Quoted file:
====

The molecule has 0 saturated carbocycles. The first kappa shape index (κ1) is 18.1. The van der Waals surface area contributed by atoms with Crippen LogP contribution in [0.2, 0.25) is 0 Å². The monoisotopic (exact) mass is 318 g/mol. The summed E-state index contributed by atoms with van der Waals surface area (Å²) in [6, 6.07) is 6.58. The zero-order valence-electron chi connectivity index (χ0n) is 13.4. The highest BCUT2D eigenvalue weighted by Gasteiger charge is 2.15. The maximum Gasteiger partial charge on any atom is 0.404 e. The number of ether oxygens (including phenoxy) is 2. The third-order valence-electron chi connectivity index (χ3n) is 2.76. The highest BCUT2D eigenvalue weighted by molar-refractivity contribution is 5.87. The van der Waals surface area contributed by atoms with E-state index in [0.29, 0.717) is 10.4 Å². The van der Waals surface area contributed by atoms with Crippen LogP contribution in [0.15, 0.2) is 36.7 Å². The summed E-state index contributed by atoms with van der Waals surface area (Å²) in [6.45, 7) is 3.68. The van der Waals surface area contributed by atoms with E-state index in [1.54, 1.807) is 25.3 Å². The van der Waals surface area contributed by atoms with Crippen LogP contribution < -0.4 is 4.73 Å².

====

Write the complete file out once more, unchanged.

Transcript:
The molecule has 0 saturated carbocycles. The first kappa shape index (κ1) is 18.1. The van der Waals surface area contributed by atoms with Crippen LogP contribution in [0.2, 0.25) is 0 Å². The monoisotopic (exact) mass is 318 g/mol. The summed E-state index contributed by atoms with van der Waals surface area (Å²) in [6, 6.07) is 6.58. The zero-order valence-electron chi connectivity index (χ0n) is 13.4. The highest BCUT2D eigenvalue weighted by Gasteiger charge is 2.15. The maximum Gasteiger partial charge on any atom is 0.404 e. The number of ether oxygens (including phenoxy) is 2. The third-order valence-electron chi connectivity index (χ3n) is 2.76. The highest BCUT2D eigenvalue weighted by molar-refractivity contribution is 5.87. The van der Waals surface area contributed by atoms with E-state index in [0.29, 0.717) is 10.4 Å². The van der Waals surface area contributed by atoms with Crippen LogP contribution in [0.15, 0.2) is 36.7 Å². The summed E-state index contributed by atoms with van der Waals surface area (Å²) in [6.45, 7) is 3.68. The van der Waals surface area contributed by atoms with E-state index in [1.54, 1.807) is 25.3 Å². The van der Waals surface area contributed by atoms with Crippen LogP contribution < -0.4 is 4.73 Å².